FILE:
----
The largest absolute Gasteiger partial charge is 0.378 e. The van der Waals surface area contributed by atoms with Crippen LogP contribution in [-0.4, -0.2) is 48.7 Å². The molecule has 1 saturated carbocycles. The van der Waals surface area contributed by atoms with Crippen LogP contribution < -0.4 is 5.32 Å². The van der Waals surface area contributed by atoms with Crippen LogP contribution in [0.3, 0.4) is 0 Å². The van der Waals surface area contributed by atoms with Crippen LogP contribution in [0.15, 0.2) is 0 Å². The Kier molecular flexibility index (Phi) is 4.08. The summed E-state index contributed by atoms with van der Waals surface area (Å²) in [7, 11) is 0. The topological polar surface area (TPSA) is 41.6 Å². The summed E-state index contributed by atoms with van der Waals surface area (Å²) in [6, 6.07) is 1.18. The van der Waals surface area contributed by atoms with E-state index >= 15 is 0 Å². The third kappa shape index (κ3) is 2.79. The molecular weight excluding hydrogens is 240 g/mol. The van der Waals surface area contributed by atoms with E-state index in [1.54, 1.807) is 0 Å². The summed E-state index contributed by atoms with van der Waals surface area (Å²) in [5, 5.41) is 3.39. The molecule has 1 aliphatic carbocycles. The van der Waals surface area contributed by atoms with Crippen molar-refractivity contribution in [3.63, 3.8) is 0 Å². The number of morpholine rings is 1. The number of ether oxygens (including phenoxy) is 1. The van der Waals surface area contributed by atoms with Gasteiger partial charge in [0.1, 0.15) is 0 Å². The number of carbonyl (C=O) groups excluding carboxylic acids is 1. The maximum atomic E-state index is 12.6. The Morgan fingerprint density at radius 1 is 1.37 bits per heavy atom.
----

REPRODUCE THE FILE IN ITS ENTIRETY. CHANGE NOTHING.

The largest absolute Gasteiger partial charge is 0.378 e. The van der Waals surface area contributed by atoms with Crippen LogP contribution in [-0.4, -0.2) is 48.7 Å². The molecule has 1 saturated carbocycles. The van der Waals surface area contributed by atoms with Crippen LogP contribution < -0.4 is 5.32 Å². The van der Waals surface area contributed by atoms with Crippen LogP contribution in [0.3, 0.4) is 0 Å². The van der Waals surface area contributed by atoms with Crippen LogP contribution in [0.15, 0.2) is 0 Å². The Kier molecular flexibility index (Phi) is 4.08. The summed E-state index contributed by atoms with van der Waals surface area (Å²) in [7, 11) is 0. The topological polar surface area (TPSA) is 41.6 Å². The summed E-state index contributed by atoms with van der Waals surface area (Å²) in [6, 6.07) is 1.18. The van der Waals surface area contributed by atoms with E-state index >= 15 is 0 Å². The third kappa shape index (κ3) is 2.79. The molecular weight excluding hydrogens is 240 g/mol. The van der Waals surface area contributed by atoms with E-state index in [1.54, 1.807) is 0 Å². The summed E-state index contributed by atoms with van der Waals surface area (Å²) in [5, 5.41) is 3.39. The molecule has 1 aliphatic carbocycles. The van der Waals surface area contributed by atoms with Crippen molar-refractivity contribution in [3.63, 3.8) is 0 Å². The number of morpholine rings is 1. The number of ether oxygens (including phenoxy) is 1. The van der Waals surface area contributed by atoms with Gasteiger partial charge in [0.1, 0.15) is 0 Å². The number of carbonyl (C=O) groups excluding carboxylic acids is 1. The maximum atomic E-state index is 12.6. The Morgan fingerprint density at radius 1 is 1.37 bits per heavy atom.